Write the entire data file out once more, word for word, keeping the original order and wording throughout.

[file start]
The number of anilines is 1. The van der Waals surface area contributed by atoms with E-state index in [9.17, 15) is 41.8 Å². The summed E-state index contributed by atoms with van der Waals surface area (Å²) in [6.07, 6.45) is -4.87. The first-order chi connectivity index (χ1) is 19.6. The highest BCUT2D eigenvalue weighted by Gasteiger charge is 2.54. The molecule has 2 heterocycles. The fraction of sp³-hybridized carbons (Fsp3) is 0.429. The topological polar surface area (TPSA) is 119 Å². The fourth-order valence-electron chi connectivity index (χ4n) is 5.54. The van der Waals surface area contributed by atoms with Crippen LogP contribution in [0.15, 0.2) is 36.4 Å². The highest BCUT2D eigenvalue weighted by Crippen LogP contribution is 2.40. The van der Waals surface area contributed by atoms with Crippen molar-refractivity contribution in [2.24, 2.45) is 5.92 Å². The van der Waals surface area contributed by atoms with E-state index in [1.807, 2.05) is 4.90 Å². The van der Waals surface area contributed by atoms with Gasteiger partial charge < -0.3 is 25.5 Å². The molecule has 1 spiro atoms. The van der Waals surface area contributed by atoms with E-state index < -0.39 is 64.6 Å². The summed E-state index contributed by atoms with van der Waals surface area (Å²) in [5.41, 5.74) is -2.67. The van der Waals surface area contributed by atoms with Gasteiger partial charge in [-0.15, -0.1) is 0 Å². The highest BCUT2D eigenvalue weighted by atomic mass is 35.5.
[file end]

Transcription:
The number of anilines is 1. The van der Waals surface area contributed by atoms with E-state index in [9.17, 15) is 41.8 Å². The summed E-state index contributed by atoms with van der Waals surface area (Å²) in [6.07, 6.45) is -4.87. The first-order chi connectivity index (χ1) is 19.6. The highest BCUT2D eigenvalue weighted by Gasteiger charge is 2.54. The molecule has 2 heterocycles. The fraction of sp³-hybridized carbons (Fsp3) is 0.429. The topological polar surface area (TPSA) is 119 Å². The fourth-order valence-electron chi connectivity index (χ4n) is 5.54. The van der Waals surface area contributed by atoms with Crippen LogP contribution in [0.15, 0.2) is 36.4 Å². The highest BCUT2D eigenvalue weighted by Crippen LogP contribution is 2.40. The van der Waals surface area contributed by atoms with Crippen molar-refractivity contribution in [2.24, 2.45) is 5.92 Å². The van der Waals surface area contributed by atoms with E-state index in [1.807, 2.05) is 4.90 Å². The van der Waals surface area contributed by atoms with Gasteiger partial charge < -0.3 is 25.5 Å². The molecule has 1 spiro atoms. The van der Waals surface area contributed by atoms with E-state index < -0.39 is 64.6 Å². The summed E-state index contributed by atoms with van der Waals surface area (Å²) in [5.41, 5.74) is -2.67. The van der Waals surface area contributed by atoms with Gasteiger partial charge in [-0.15, -0.1) is 0 Å². The highest BCUT2D eigenvalue weighted by atomic mass is 35.5.